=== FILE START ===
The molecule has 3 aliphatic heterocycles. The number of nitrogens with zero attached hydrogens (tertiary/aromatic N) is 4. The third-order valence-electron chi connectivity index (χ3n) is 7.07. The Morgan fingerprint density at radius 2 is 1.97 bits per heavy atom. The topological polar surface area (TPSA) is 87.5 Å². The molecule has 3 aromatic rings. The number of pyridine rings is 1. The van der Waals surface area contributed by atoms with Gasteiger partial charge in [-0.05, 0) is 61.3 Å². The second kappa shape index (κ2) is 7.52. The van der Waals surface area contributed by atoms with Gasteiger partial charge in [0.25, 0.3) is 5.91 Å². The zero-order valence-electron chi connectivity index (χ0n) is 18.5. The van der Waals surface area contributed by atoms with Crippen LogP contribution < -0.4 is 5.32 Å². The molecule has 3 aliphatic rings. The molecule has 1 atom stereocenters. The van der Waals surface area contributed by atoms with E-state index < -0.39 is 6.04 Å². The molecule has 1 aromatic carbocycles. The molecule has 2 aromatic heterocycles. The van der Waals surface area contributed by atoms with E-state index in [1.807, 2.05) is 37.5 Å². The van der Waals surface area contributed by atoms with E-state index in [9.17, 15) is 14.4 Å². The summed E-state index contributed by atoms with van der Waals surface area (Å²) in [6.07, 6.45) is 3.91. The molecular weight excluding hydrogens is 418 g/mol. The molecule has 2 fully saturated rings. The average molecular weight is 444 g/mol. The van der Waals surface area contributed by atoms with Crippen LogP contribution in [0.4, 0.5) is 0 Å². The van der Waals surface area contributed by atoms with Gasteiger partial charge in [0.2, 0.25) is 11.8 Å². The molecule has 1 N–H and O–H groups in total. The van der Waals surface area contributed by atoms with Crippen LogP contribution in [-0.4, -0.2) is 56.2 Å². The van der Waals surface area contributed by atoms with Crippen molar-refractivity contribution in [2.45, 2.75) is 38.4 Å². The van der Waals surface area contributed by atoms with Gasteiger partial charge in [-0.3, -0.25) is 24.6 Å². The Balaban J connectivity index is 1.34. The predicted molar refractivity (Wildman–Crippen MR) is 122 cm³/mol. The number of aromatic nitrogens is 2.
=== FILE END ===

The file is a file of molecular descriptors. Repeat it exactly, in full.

The molecule has 3 aliphatic heterocycles. The number of nitrogens with zero attached hydrogens (tertiary/aromatic N) is 4. The third-order valence-electron chi connectivity index (χ3n) is 7.07. The Morgan fingerprint density at radius 2 is 1.97 bits per heavy atom. The topological polar surface area (TPSA) is 87.5 Å². The molecule has 3 aromatic rings. The number of pyridine rings is 1. The van der Waals surface area contributed by atoms with Gasteiger partial charge in [-0.05, 0) is 61.3 Å². The second kappa shape index (κ2) is 7.52. The van der Waals surface area contributed by atoms with Gasteiger partial charge in [0.25, 0.3) is 5.91 Å². The zero-order valence-electron chi connectivity index (χ0n) is 18.5. The van der Waals surface area contributed by atoms with Crippen LogP contribution < -0.4 is 5.32 Å². The molecule has 3 aliphatic rings. The molecule has 1 atom stereocenters. The van der Waals surface area contributed by atoms with E-state index < -0.39 is 6.04 Å². The molecule has 1 aromatic carbocycles. The molecule has 2 aromatic heterocycles. The van der Waals surface area contributed by atoms with E-state index in [1.807, 2.05) is 37.5 Å². The van der Waals surface area contributed by atoms with E-state index in [9.17, 15) is 14.4 Å². The summed E-state index contributed by atoms with van der Waals surface area (Å²) in [6.07, 6.45) is 3.91. The molecular weight excluding hydrogens is 418 g/mol. The molecule has 2 fully saturated rings. The average molecular weight is 444 g/mol. The van der Waals surface area contributed by atoms with Crippen LogP contribution in [0.4, 0.5) is 0 Å². The van der Waals surface area contributed by atoms with Gasteiger partial charge in [0.2, 0.25) is 11.8 Å². The molecule has 1 N–H and O–H groups in total. The van der Waals surface area contributed by atoms with Crippen LogP contribution in [-0.4, -0.2) is 56.2 Å². The van der Waals surface area contributed by atoms with Crippen molar-refractivity contribution in [2.45, 2.75) is 38.4 Å². The van der Waals surface area contributed by atoms with Gasteiger partial charge in [-0.3, -0.25) is 24.6 Å². The Balaban J connectivity index is 1.34. The predicted molar refractivity (Wildman–Crippen MR) is 122 cm³/mol. The number of aromatic nitrogens is 2.